- Your competitive advantage
- What the company needs
When #1 & #2 align – you’ve found your dream job.
For example, I know of a lawyer who won a couple of small film awards while studying in University. His narrative reads: “Award winning film-maker with specialisation in copyright law”
He’s just snagged a job working as a lawyer for the Motion Picture Association of America (MPAA) in Australia. It’s just perfect – the MPAA needs lawyers with an understanding of the industry.
This jobseeker is a lawyer who loves film making. His competitive advantage and the MPAA’s needs align perfectly.
Had the jobseeker not played up his film-making background, his applications narrative would have been “Just another recently graduated lawyer” – not particularly memorable. I’d be surprised if that narrative stood out to the hiring manager for the MPAA role.
We’ve previously gone through how to identify your competitive advantage in deep detail.
The gist is this: knowing your competitive advantage lets you focus on jobs for which you’re a great fit.
What is Competitive Advantage?
To the consumer, it’s branding. To the business strategist, it’s unique selling point. To me, it’s competitive advantage.
Take David Beckham for example, he’s widely heralded as the “free kick specialist”. If you were a goalkeeper, you’d shudder every time he lined up a free kick 30 yards from your goal. He’s scored so many from that position.
Adidas, his sponsor, recognise Beckham’s competitive advantage. And they remind you of it when selling their predator range of boots.
That’s his brand, his one unique competitive advantage. Beckham knows it. Adidas knows it. And boy do they milk it.
Time and time again, you’ll see that people who know their competitive advantage thrive in their chosen field of work.
So, it makes perfect sense for job seekers to play to their competitive advantages, yes?
And yet, so many don’t. Here’s an example.
How do we identify Competitive Advantage?
We’ve got a client working with a colleague of mine. Let’s call him Nigel (not his real name).
Nigel was previously a Project Manager (PM) with over 10 years of experience in the optics field. Now that he’s job searching, he’s applying for all sorts of Project Manager (PM) positions across multiple industries including logistics and IT.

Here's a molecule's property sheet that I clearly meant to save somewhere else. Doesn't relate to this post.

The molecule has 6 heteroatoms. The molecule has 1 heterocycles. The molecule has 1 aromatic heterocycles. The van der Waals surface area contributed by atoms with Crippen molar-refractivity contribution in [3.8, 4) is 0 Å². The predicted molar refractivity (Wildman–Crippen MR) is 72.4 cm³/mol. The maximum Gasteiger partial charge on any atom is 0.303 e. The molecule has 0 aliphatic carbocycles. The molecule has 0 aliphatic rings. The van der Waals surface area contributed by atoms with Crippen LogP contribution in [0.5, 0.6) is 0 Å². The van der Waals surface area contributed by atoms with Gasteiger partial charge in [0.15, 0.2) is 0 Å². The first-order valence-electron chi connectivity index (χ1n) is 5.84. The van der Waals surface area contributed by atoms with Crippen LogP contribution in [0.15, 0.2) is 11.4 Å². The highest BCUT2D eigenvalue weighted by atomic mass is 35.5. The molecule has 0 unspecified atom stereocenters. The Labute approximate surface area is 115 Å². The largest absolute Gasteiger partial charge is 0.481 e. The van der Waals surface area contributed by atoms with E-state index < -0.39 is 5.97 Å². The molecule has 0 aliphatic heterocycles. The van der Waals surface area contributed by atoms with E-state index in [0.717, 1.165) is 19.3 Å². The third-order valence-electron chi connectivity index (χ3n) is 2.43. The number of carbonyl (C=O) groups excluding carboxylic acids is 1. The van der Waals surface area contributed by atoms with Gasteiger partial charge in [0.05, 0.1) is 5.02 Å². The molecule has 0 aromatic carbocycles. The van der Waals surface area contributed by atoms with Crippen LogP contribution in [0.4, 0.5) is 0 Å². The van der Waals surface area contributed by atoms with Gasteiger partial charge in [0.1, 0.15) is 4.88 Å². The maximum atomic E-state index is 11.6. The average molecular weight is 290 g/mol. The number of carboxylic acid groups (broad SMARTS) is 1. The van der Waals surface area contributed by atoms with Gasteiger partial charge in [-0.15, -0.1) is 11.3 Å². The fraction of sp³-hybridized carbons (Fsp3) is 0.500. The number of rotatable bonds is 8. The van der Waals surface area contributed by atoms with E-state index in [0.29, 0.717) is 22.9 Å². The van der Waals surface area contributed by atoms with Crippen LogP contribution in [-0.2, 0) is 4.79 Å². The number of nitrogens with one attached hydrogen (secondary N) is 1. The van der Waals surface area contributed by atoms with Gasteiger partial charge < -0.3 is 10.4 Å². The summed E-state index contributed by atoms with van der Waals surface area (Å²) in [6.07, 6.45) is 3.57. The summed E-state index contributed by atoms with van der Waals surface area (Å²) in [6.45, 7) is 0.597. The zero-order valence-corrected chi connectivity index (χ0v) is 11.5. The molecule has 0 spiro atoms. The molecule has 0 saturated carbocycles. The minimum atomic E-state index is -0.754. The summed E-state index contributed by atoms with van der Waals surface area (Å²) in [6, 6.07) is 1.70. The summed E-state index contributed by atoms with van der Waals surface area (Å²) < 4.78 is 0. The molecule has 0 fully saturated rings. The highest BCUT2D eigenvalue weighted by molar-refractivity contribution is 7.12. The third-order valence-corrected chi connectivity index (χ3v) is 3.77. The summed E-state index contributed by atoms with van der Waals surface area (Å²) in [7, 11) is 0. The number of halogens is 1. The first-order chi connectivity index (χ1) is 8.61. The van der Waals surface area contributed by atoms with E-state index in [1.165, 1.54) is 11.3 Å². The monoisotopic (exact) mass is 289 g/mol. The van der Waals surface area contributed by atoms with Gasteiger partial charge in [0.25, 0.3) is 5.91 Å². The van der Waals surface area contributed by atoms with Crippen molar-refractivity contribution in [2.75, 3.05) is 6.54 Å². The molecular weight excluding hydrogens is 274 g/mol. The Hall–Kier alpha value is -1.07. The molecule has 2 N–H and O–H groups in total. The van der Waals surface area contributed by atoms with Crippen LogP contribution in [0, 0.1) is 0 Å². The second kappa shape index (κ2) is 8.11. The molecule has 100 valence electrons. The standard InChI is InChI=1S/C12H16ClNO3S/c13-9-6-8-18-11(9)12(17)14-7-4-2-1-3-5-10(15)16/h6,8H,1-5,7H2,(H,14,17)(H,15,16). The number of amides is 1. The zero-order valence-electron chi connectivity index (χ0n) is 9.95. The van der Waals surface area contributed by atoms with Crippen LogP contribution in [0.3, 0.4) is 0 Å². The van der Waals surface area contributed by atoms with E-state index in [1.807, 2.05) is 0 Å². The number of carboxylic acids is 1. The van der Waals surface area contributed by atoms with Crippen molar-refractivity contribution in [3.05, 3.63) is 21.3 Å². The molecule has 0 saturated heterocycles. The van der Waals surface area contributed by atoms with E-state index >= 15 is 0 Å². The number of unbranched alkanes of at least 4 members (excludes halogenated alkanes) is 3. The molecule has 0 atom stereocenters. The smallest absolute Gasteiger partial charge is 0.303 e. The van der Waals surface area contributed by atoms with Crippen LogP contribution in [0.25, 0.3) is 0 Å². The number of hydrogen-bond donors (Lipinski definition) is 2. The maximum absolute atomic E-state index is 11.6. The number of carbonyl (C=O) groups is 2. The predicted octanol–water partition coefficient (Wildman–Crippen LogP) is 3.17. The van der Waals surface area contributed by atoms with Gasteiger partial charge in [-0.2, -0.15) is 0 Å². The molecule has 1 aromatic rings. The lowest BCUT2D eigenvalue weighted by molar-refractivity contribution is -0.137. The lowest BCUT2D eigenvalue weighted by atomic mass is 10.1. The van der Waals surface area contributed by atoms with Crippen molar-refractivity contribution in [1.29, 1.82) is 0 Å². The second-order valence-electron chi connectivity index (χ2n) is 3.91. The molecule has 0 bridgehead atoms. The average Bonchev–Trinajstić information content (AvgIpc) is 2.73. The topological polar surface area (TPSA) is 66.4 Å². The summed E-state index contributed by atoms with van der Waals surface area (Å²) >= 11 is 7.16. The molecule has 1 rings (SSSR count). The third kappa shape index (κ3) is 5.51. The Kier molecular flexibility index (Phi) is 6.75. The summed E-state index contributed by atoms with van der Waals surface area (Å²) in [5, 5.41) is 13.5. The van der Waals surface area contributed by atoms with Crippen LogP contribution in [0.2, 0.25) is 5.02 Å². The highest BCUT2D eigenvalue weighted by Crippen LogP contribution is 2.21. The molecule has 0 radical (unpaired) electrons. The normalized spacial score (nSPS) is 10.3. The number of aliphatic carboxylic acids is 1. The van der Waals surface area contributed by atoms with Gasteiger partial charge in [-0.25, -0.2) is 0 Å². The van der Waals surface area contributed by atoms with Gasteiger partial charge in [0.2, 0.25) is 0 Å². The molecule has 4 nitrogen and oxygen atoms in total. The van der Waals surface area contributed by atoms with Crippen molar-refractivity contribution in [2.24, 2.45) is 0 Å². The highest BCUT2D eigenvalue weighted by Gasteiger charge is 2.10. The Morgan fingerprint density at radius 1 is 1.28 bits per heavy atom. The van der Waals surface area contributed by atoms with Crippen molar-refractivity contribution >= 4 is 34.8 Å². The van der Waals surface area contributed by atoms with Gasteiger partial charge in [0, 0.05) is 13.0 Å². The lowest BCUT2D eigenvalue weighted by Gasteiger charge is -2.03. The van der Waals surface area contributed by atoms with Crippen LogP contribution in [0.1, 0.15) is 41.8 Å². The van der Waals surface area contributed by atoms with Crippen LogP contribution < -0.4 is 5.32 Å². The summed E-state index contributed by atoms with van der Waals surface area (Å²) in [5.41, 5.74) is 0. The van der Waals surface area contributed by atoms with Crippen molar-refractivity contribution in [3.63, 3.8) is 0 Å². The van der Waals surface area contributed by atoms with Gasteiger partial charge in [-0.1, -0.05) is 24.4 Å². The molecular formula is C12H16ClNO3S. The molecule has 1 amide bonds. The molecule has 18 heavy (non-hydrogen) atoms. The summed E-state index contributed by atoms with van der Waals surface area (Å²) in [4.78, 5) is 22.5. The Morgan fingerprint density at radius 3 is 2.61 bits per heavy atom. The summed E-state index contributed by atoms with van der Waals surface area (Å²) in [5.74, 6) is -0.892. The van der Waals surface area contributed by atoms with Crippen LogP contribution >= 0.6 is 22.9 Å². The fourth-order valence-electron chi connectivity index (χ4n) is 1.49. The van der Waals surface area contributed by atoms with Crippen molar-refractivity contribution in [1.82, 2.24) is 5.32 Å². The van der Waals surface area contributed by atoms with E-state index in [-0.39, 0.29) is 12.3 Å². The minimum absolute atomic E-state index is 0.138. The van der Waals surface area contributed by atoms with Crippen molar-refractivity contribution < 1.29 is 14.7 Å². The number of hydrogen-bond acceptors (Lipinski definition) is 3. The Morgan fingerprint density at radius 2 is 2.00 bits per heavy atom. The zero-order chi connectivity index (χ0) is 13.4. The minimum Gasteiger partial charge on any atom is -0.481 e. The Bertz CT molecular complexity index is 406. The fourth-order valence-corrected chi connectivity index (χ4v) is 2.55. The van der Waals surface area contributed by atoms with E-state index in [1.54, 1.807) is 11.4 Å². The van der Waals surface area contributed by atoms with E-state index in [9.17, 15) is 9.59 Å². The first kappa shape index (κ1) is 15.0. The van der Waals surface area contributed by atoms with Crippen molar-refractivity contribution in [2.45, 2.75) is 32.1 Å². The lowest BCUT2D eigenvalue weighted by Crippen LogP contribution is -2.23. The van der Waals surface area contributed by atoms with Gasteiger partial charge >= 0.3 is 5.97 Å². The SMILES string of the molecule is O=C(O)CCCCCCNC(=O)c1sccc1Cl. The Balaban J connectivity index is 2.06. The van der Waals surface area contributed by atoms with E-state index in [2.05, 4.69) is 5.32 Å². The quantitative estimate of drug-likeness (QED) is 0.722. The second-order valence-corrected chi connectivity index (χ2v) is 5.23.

I’m not surprised.
When applying to generic PM roles, Nigel is one of many applicants who while are capable, aren’t a perfect fit. (as we’ve shown before, there are way too many applicants for jobs these days). Why would you want to waste time competing for a job in the Logistics industry when you have no experience?
The hiring manger has dozens of other applicants, many of whom have more relevant qualifications. I guarantee you, he won’t call you for an interview.
But when Nigel applies to PM roles within the optics industry, he’ll stand out like a diamond.
So few people have the industry expertise he has. I’ve got almost no doubt he’ll get interview call ups to every optics related position he applies to. Furthermore, his expertise will also allow him to negotiate a far higher salary. He’s a rare commodity!
What we do for our clients isn’t rocket science. It’s actually really easy (for me at least).
We study each individual profile, identify what their competitive advantage is, decide (with the client) on the kinds of jobs to target, and then produce job application documents which:
- Bring out the best in the client
- Emphasise their competitive advantage
- Tailored to job ads where their competitive advantage is sought after
The strategy is super simple. I couldn’t understand why job seekers weren’t doing it themselves. You should always position yourself for the maximum potential advantage.So, what’s your competitive advantage?
Sync Your Profile with What the Company Needs
Here’s how I approach this: I empathise.
Placing myself in the hiring manager’s shoes, I imagine myself writing the job description.
- What does the role encompass?
- Any workscopes which were not mentioned in the job ad?
- Are there any hidden fears the company has?
- Is the company in turnaround transition? Or a quick growth phase?
- What kinds of applicants will likely apply?
Once I’ve answer these questions, I’ll have a pretty good idea on how to write my executive summary and answer my ultimate narrative question:
What are the 1 or 2 things that will get the hiring manager to notice, and call me, above the 200 other applications out there.
Increasingly, I’m of the belief that a great executive summary trumps all other aspects of the CV.
All your achievements, awards, experiences – they don’t matter if it’s not tied together in a punchy story. It’ll be forgotten. Just like every other qualified jobseeker out there.
Now that you know how to write an executive summary in your CV, the next thing to do is sell your profile. Stand out and be memorable.